A friend recently referred to me as ‘a social media maven‘ as she was introducing me. I thanked her and engaged the people she introduced me to while noting that I have indeed earned that title. Soon I hope to capitalize on that status. Perhaps I should add ‘a social media maven‘ to my business card?!
Two recent articles by main stream advertising/marketing publications highlight blogging and social media relationship marketing. It is good news for professional bloggers trying to become respected and hired by the these firms. The first article from Direct Marketing News notes that Advertising and PR Agencies are beginning to form social media units to deal directly with relationship marketing for the brands they represent. The second from Ad Age talks about bloggers creating a buzz for a seasonal product.
I was fortunate enough to be part of both campaigns mentioned in the articles below. That in itself is very satisfying to me as I am working toward a short-term goal of supporting myself as a blogger. My longer-range goal is to run the social media efforts for a brand in the DIY, art/craft or food industries. All my strengths are displayed daily here in my blog…a living, organic resume that allows prospective clients to know what I can do before they even approach me.
I am fairly new to the world of paid posting and reviews. I struggled for several years to monetize my blogs (I have been blogging since 1999 with the intro of Live Journal). However, that vast knowledge bank and skill set I have acquired by actually using social media on a daily basis for over 16 years now, should speak for itself as I move toward my goals.
This article that appeared today in Direct Marketing News:
Agencies open separate social units
While social media is a key part of almost every agency’s offerings, a number of agencies are now launching separately branded and operated social media entities to offer more focus and expertise in this quickly evolving space.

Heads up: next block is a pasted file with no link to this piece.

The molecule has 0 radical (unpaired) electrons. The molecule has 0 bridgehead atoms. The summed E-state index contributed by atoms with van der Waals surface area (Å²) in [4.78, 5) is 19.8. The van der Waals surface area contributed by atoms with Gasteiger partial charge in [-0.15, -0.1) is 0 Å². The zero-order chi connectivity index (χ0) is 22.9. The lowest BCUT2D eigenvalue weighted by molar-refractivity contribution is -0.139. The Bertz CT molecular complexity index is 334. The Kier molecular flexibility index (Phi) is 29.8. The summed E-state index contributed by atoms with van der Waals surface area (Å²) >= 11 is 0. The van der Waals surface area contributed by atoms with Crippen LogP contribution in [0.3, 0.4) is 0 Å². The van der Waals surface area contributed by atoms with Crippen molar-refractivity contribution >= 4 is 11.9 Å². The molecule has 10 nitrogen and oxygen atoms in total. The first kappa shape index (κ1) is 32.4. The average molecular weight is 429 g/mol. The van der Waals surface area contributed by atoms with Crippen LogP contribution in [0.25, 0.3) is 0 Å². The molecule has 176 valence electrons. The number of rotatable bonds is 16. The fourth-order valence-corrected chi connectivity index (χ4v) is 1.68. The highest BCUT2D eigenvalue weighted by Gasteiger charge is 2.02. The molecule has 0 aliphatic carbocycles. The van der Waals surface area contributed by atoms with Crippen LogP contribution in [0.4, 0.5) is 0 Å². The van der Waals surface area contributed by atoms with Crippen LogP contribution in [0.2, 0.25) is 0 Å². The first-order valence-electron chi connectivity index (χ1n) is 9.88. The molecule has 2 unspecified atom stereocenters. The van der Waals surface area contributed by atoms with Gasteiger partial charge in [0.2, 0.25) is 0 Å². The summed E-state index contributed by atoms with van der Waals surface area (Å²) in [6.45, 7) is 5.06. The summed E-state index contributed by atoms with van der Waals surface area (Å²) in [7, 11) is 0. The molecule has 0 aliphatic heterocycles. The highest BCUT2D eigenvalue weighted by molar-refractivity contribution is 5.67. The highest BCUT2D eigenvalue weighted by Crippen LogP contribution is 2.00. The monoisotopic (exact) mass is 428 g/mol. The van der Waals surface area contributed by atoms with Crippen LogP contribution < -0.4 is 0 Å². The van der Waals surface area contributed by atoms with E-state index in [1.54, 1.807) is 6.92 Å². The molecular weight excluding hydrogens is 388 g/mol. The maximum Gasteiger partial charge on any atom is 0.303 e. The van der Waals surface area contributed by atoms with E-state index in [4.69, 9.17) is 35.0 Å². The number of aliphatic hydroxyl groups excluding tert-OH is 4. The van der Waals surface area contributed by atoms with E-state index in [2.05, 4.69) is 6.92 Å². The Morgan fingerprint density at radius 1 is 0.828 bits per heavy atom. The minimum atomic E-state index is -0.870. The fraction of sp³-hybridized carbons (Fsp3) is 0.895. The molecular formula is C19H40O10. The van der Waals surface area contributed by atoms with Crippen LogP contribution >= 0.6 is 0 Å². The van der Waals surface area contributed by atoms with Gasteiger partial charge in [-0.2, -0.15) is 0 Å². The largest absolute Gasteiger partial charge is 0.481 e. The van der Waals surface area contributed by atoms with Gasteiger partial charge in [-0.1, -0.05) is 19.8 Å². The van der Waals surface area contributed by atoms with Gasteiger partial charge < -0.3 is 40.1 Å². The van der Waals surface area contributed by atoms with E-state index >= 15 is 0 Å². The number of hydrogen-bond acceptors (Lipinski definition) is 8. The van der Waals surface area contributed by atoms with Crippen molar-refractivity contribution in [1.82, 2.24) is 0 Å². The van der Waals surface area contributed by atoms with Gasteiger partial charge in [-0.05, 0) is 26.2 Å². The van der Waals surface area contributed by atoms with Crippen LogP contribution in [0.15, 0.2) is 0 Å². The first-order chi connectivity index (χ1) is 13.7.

Ahead of the curve was shopper marketing agency Mars Advertising, which created Collective Bias more than two years ago to tap the power of bloggers and social media influencers. Collective Bias works with more than 1,000 bloggers to discuss ?client products and in-store shopping experiences.
John Andrews, cofounder and CEO of Collective Bias, believes that being separate — and, yet, connected — to Mars is integral to the social brand’s growth. “We could not have moved as fast as we have without the support from Mars,” said Andrews. “But at the same time, we couldn’t have moved as fast without the freedom.”
For Ron Hudas, brand manager at AkzoNobel Decorative Paints, the structure resulted in “probably the most seamless experience I’ve had working with an agency.”
AkzoNobel selected Mars to manage Facebook, Twitter and social couponing efforts intended to build awareness when Akzo’s Glidden Paint became the sole paint supplier to Wal-Mart Stores. Collective Bias worked to get the blogosphere talking about the partnership and Glidden continues to use blogger testimonials in its ?digital marketing.
“The marriage between the two became crucial to the success of the campaign,” Hudas said.
Ad Age ran a similar article last week:
Halloween May Help Walmart Break Curse
Retail Giant Aims to Cut Into Temporary Shops’ Sales With Store Sections Devoted to Holiday, Exclusive Limited-Edition M&Ms
By: Jack Neff Published: October 24, 2011
Walmart is banking on a big Halloween to scare up sales it needs to break a nine-quarter streak of declining same-store sales, having increased purchases of Halloween merchandise by 20% over last year, according to people familiar with the matter.
Part of the effort to get the sour taste of decline out of its mouth is White Chocolate Candy Corn M&Ms. The limited-edition Mars product exclusive to Walmart is in short supply in many stores, and some people have taken to eBay, Amazon or the website CandyCornMMs.com to sell the product at three times or more the price of $3.49 bags retailed for at Walmart.
Candy Corn M&Ms
Fueled by social media as well as promotions and print-at-home coupons on Walmart.com, Mars has lent at least a small hand on the Halloween front with its Candy Corn M&Ms. Despite the name, they don’t taste like candy corn, but they have generated substantial managed buzz.
Several bloggers affiliated with shopper/social-marketing agency Collective Bias began promoting the Candy Corn M&Ms last month. A spokesman for Collective Bias declined to comment, and a Mars spokeswoman didn’t return a call and email for comment.